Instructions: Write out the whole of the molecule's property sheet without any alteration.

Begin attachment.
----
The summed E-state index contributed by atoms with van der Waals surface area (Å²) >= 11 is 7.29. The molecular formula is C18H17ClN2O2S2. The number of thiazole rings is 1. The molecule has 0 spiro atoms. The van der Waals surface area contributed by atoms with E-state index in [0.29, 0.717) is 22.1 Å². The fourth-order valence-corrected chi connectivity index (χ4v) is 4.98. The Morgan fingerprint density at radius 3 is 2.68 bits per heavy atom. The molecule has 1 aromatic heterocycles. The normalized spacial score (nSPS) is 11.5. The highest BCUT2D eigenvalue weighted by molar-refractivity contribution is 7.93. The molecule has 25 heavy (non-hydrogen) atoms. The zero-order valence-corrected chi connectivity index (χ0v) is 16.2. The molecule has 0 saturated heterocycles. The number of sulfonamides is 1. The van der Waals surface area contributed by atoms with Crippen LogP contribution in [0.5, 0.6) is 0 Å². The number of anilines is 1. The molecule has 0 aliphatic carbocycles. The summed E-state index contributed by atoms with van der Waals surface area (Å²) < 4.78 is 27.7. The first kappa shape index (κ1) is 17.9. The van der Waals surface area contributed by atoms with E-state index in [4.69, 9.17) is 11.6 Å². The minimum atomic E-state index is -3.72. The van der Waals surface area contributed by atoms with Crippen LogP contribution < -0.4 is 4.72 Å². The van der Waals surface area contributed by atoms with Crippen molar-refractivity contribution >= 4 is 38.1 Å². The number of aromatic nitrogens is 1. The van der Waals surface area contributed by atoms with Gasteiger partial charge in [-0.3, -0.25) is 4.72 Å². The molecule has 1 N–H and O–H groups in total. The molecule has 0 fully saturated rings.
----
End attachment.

The summed E-state index contributed by atoms with van der Waals surface area (Å²) >= 11 is 7.29. The molecular formula is C18H17ClN2O2S2. The number of thiazole rings is 1. The molecule has 0 spiro atoms. The van der Waals surface area contributed by atoms with E-state index in [0.29, 0.717) is 22.1 Å². The fourth-order valence-corrected chi connectivity index (χ4v) is 4.98. The Morgan fingerprint density at radius 3 is 2.68 bits per heavy atom. The molecule has 1 aromatic heterocycles. The normalized spacial score (nSPS) is 11.5. The highest BCUT2D eigenvalue weighted by molar-refractivity contribution is 7.93. The molecule has 25 heavy (non-hydrogen) atoms. The zero-order valence-corrected chi connectivity index (χ0v) is 16.2. The molecule has 0 saturated heterocycles. The number of sulfonamides is 1. The van der Waals surface area contributed by atoms with Crippen LogP contribution in [0.5, 0.6) is 0 Å². The number of anilines is 1. The molecule has 0 aliphatic carbocycles. The summed E-state index contributed by atoms with van der Waals surface area (Å²) < 4.78 is 27.7. The first kappa shape index (κ1) is 17.9. The van der Waals surface area contributed by atoms with E-state index in [4.69, 9.17) is 11.6 Å². The minimum atomic E-state index is -3.72. The van der Waals surface area contributed by atoms with Crippen LogP contribution < -0.4 is 4.72 Å². The van der Waals surface area contributed by atoms with Crippen molar-refractivity contribution >= 4 is 38.1 Å². The number of aromatic nitrogens is 1. The van der Waals surface area contributed by atoms with Gasteiger partial charge in [-0.3, -0.25) is 4.72 Å². The molecule has 1 N–H and O–H groups in total. The molecule has 0 fully saturated rings.